Wednesday, July 30, 2014
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The Unity of Water

MOSCOW – In May, Vietnam became the 35th and decisive signatory of the 1997 United Nations Convention on the Law of the Non-Navigational Uses of International Watercourses. As a result, 90 days later, on August 17, the convention will enter into force.

The fact that it took almost 50 years to draft and finally achieve the necessary ratification threshold demonstrates that something is very wrong with the modern system of multilateralism. Regardless of longstanding disagreements over how cross-border freshwater resources should be allocated and managed, and understandable preferences by governments and water professionals to rely on basin agreements rather than on international legal instruments, that half-century wait can be explained only by a lack of political leadership. So, though the world may celebrate the convention’s long-awaited adoption, we cannot rest on our laurels.

Roughly 60% of all freshwater runs within cross-border basins; only an estimated 40% of those basins, however, are governed by some sort of basin agreement. In an increasingly water-stressed world, shared water resources are becoming an instrument of power, fostering competition within and between countries. The struggle for water is heightening political tensions and exacerbating impacts on ecosystems.

But the really bad news is that water consumption is growing faster than population – indeed, in the twentieth century it grew at twice the rate. As a result, several UN agencies forecast that, by 2025, 1.8 billion people will be living in regions stricken with absolute water scarcity, implying a lack of access to adequate quantities for human and environmental uses. Moreover, two-thirds of the world’s population will face water-stress conditions, meaning a scarcity of renewable freshwater.

Without resolute counter-measures, demand for water will overstretch many societies’ adaptive capacities. This could result in massive migration, economic stagnation, destabilization, and violence, posing a new threat to national and international security.

The UN Watercourses Convention must not become just another ignored international agreement, filed away in a drawer. The stakes are too high. In today’s context of climate change, rising demand, population growth, increasing pollution, and overexploited resources, everything must be done to consolidate the legal framework for managing the world’s watersheds. Our environmental security, economic development, and political stability directly depend on it.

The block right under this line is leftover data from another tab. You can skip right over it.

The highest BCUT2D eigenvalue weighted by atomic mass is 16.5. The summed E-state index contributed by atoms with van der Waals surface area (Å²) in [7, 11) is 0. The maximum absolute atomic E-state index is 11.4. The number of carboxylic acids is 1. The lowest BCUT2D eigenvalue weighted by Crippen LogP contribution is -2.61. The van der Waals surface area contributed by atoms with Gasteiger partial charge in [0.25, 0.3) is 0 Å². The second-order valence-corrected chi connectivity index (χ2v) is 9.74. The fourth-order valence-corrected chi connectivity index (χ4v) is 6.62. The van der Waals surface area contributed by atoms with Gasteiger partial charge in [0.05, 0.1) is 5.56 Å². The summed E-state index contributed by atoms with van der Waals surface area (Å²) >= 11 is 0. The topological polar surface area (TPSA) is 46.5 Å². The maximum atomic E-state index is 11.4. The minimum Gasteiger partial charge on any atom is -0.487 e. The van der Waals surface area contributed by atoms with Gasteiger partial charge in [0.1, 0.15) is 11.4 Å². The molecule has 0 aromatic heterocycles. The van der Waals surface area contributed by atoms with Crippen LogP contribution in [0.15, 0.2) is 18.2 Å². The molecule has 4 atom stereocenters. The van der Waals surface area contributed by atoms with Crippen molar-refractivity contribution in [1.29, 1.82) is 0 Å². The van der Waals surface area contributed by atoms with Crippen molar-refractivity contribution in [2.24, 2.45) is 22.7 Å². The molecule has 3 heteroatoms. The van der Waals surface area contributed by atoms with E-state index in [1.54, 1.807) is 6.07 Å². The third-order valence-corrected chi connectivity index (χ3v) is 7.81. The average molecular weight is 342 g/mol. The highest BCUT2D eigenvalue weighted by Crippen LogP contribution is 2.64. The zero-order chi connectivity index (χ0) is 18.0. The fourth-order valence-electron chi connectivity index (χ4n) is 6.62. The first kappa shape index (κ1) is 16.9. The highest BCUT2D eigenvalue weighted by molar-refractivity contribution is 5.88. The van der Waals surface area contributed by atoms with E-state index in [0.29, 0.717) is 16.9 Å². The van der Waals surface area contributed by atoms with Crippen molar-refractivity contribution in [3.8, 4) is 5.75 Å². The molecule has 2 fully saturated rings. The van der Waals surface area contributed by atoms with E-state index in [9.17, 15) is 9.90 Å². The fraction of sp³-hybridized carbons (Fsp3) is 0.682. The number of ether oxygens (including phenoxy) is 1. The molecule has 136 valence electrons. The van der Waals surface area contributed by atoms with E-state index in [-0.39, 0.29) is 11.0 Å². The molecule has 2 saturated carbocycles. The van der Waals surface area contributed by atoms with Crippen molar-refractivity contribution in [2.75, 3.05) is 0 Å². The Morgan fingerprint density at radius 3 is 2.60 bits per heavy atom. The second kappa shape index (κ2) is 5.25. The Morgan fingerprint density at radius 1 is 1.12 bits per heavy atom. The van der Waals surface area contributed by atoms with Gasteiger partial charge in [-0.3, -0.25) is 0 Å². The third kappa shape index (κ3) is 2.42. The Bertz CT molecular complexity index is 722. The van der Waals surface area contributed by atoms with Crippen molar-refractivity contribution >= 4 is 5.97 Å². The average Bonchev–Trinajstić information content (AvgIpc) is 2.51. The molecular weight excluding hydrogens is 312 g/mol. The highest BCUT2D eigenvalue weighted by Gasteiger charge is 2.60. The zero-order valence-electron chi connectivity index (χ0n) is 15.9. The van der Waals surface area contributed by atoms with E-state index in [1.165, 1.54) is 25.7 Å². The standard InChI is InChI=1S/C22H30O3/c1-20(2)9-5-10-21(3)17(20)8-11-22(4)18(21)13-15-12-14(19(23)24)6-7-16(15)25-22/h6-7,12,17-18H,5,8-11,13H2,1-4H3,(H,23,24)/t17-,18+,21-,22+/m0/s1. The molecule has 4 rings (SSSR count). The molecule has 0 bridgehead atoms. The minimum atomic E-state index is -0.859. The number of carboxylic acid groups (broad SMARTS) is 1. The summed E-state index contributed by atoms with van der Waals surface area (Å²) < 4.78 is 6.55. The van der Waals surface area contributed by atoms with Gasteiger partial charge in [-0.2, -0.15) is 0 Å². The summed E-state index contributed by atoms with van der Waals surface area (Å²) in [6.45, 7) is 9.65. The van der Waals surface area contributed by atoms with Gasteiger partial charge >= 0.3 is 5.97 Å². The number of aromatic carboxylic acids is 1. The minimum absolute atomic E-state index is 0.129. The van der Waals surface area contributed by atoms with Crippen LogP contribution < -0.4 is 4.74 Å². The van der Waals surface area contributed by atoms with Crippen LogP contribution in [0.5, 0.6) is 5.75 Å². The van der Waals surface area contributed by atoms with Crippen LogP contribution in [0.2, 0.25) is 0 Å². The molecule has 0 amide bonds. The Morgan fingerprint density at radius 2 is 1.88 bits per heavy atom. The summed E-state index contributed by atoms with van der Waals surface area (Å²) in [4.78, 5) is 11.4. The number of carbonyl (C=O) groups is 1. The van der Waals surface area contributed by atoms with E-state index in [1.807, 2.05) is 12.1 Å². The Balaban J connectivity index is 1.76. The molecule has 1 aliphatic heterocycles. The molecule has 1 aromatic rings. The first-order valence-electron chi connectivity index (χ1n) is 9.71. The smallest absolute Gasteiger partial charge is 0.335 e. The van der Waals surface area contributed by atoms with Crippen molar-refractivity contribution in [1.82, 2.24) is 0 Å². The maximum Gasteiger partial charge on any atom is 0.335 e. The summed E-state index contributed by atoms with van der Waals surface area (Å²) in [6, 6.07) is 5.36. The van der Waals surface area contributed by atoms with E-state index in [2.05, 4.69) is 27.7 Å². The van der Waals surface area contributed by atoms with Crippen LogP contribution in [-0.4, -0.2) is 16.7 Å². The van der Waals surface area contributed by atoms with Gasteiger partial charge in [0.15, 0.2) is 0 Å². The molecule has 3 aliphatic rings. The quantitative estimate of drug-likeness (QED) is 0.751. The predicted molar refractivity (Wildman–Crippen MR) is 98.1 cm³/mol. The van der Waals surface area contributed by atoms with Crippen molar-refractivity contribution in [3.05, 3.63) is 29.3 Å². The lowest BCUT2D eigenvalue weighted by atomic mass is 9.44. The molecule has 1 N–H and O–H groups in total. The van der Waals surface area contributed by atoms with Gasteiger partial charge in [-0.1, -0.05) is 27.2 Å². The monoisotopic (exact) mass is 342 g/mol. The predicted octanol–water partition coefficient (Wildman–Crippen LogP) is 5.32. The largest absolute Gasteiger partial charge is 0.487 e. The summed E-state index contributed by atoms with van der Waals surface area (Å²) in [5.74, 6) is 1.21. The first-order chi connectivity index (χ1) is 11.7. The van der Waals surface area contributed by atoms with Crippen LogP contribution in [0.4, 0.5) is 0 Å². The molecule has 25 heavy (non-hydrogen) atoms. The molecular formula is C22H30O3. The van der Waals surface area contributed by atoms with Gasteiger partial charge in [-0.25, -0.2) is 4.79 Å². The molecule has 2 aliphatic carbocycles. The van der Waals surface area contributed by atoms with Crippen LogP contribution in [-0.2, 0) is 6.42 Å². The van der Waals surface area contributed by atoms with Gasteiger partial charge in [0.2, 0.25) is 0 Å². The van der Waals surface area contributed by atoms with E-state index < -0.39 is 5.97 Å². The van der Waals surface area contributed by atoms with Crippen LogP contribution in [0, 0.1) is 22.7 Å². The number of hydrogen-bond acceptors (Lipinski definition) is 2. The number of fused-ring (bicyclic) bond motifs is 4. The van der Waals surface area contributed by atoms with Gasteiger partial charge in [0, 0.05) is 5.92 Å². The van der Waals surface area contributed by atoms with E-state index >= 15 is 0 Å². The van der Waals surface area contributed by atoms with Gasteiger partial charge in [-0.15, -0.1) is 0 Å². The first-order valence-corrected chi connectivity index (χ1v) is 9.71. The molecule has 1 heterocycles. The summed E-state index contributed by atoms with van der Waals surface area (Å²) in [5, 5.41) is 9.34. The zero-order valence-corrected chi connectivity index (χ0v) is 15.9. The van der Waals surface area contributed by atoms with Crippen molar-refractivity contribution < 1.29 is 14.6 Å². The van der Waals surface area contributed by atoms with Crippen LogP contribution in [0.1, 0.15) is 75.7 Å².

The convention will soon apply to all of the cross-border rivers of its signatories’ territories, not just the biggest basins. It will complement the gaps and shortcomings of existing agreements and provide legal coverage to the numerous cross-border rivers that are under increasing pressure.

Worldwide, there are 276 cross-border freshwater basins and about as many cross-border aquifers. Backed by adequate financing, political will, and the engagement of stakeholders, the convention can help address the water challenges that we are all facing. But will it?

An ambitious agenda should be adopted now, at a time when the international community is negotiating the contents of the Sustainable Development Goals (SDGs), the successor to the UN Millennium Development Goals, which will expire in 2015. We at Green Cross hope that the new goals, which are to be achieved by 2030, will include a stand-alone target that addresses water-resources management.

Moreover, the international community will soon have to agree on a climate-change framework to replace the Kyoto Protocol. Climate change directly affects the hydrological cycle, which means that all of the efforts that are undertaken to contain greenhouse-gas emissions will help to stabilize rainfall patterns and mitigate the extreme water events that so many regions are already experiencing.

But the UN Watercourses Convention’s entry into force raises as many new questions as existed in the period before its ratification. What will its implementation mean in practice? How will countries apply its mandates within their borders and in relation to riparian neighbors? How will the American and Asian countries that have largely ignored ratification respond?

Furthermore, how will the convention relate to the Convention on the Protection and Use of Transboundary Watercourses and International Lakes, which is already in force in most European and Central Asian countries and, since February 2013, has aimed to open its membership to the rest of the world? Similarly, how will the convention’s implementation affect existing regional and local cross-border freshwater agreements?

The countries that ratified the UN Watercourses Convention are expected to engage in its implementation and to go further in their efforts to protect and sustainably use their cross-border waters. What instruments, including financial, will the convention provide to them?